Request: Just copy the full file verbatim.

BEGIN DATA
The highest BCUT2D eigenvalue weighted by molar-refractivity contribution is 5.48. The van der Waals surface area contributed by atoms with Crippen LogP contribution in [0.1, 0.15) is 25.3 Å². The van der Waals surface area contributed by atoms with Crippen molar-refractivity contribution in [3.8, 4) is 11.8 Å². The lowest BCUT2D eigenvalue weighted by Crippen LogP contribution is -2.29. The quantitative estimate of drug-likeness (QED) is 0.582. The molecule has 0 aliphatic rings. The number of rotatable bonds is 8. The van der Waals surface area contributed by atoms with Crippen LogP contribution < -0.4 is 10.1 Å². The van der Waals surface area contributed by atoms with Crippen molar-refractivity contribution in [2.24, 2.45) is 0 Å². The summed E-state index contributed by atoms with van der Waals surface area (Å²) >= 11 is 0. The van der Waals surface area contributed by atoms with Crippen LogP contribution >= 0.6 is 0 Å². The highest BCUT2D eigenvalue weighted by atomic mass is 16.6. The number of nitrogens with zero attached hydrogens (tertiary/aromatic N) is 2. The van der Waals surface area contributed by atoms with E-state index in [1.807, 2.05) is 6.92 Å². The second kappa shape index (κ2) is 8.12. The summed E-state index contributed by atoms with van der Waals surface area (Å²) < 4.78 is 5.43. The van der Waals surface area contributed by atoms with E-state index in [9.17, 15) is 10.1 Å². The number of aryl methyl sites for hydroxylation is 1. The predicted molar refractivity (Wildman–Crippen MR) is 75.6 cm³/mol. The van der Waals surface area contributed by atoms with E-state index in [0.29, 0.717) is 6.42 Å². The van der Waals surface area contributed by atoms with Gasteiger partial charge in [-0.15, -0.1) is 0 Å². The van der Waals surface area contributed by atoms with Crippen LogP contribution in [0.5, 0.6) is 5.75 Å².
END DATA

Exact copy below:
The highest BCUT2D eigenvalue weighted by molar-refractivity contribution is 5.48. The van der Waals surface area contributed by atoms with Crippen LogP contribution in [0.1, 0.15) is 25.3 Å². The van der Waals surface area contributed by atoms with Crippen molar-refractivity contribution in [3.8, 4) is 11.8 Å². The lowest BCUT2D eigenvalue weighted by Crippen LogP contribution is -2.29. The quantitative estimate of drug-likeness (QED) is 0.582. The molecule has 0 aliphatic rings. The number of rotatable bonds is 8. The van der Waals surface area contributed by atoms with Crippen LogP contribution < -0.4 is 10.1 Å². The van der Waals surface area contributed by atoms with Crippen molar-refractivity contribution in [2.24, 2.45) is 0 Å². The summed E-state index contributed by atoms with van der Waals surface area (Å²) >= 11 is 0. The van der Waals surface area contributed by atoms with Crippen LogP contribution >= 0.6 is 0 Å². The highest BCUT2D eigenvalue weighted by atomic mass is 16.6. The number of nitrogens with zero attached hydrogens (tertiary/aromatic N) is 2. The van der Waals surface area contributed by atoms with E-state index in [1.807, 2.05) is 6.92 Å². The second kappa shape index (κ2) is 8.12. The summed E-state index contributed by atoms with van der Waals surface area (Å²) < 4.78 is 5.43. The van der Waals surface area contributed by atoms with E-state index in [9.17, 15) is 10.1 Å². The number of aryl methyl sites for hydroxylation is 1. The predicted molar refractivity (Wildman–Crippen MR) is 75.6 cm³/mol. The van der Waals surface area contributed by atoms with E-state index in [0.29, 0.717) is 6.42 Å². The van der Waals surface area contributed by atoms with Gasteiger partial charge in [-0.15, -0.1) is 0 Å². The van der Waals surface area contributed by atoms with Crippen LogP contribution in [0.5, 0.6) is 5.75 Å².